Govt ponders TMV legal action

Thursday November 29, 2018 Written by Published in Politics

Government is considering legal action after “friendly consultation” with contractor China Civil Engineering Construction Corporation (CCECC) over issues with Te Mato Vai project failed.


The consultation involved concerns with stage one of the project, which has been bogged down with problems since it was launched in 2014.

Financial secretary Garth Henderson, who led a delegation from Ministry of Finance in a meeting with CCECC earlier this month, said both parties failed to reach an agreement. This meant they would now move towards legal recourse, he added

Henderson said these legal options could either include an arbitration process, cancellation of the contract or even a lawsuit against the Chinese company.

The meeting with officials from CCECC on November 2 in Auckland, New Zealand, was based on the findings of a report compiled by international infrastructure consultancy Opus, based in New Zealand, which revealed concerns regarding the workmanship and materials used in the $25 million project to provide Rarotonga with potable drinking water.

Under the agreement, anything wrong with the project, which was delivered about two years ago, must be repaired at CCECC’s cost.

“We had a meeting on that and during the course of the meeting, it became quite clear that we didn’t have a common understanding,” Henderson said.

“The Cook Islands’ belief was they (the contractors) failed to deliver what we have paid for through a loan process (with the EXIM Bank of China), and CCECC’s position that was they accepted no liability for the findings.

“We walked out of that meeting convinced that they haven’t delivered. We basically said ‘this is not working for us, we are finishing the friendly consultation and we are going to move towards legal recourse’.”

Henderson said the MFEM delegation had collected enough information to make solid ground on which to take some form of action against CCECC.

The Opus report had revealed a “whole range” of issues that proved the contractor had failed to deliver the project, he added.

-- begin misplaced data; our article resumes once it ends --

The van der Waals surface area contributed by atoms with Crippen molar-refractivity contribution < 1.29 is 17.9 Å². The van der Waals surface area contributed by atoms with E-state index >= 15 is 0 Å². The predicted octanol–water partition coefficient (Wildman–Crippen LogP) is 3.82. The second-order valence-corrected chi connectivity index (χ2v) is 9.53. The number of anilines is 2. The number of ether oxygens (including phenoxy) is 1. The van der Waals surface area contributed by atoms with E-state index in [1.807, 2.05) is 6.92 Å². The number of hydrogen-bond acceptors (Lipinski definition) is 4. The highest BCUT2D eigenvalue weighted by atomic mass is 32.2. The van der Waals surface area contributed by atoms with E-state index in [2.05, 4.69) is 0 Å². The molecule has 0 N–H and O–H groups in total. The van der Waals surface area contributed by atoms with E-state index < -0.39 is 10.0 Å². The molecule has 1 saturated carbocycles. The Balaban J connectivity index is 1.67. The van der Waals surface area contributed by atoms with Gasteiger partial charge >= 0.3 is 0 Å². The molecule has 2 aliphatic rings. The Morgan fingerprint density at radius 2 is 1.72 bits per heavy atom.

“I’m getting somebody now, because all of us are occupied with our own work, to put together all the evidence. It will be a contractor, who will examine the contract. Again, it’s good to have an independent eye to examine the legislative framework and look at all the reports that were put together, talk to some of the key officials, talk to CCECC and then compile a basic case that we can take to court.

“We’re drafting the terms of reference for that. We are feeling confident that we have got a good case.”

Between now and any appearance in court, Henderson said they expect further engagement with CCECC.

“I have a feeling that because of the mere fact we have told them we are seeking legal recourse, we might see a change in attitude from them.”

Henderson said his team had also notified the EXIM Bank of China about issues with the project while they continued dealing with CCECC.

“We have paid for a product through a loan process and I’m not going to accept this (non-conformance of materials and workmanship).

The key thing is the final certificate of acceptance hasn’t been signed and I’m certainly not going to authorise the signing of this.”

The project which is expected to be completed next year, will cost an estimated $90 million.

Stage one of the project involved replacing the inner and outer ring mains and cross mains, then connecting the new ring mains to the rest of the pipe network.

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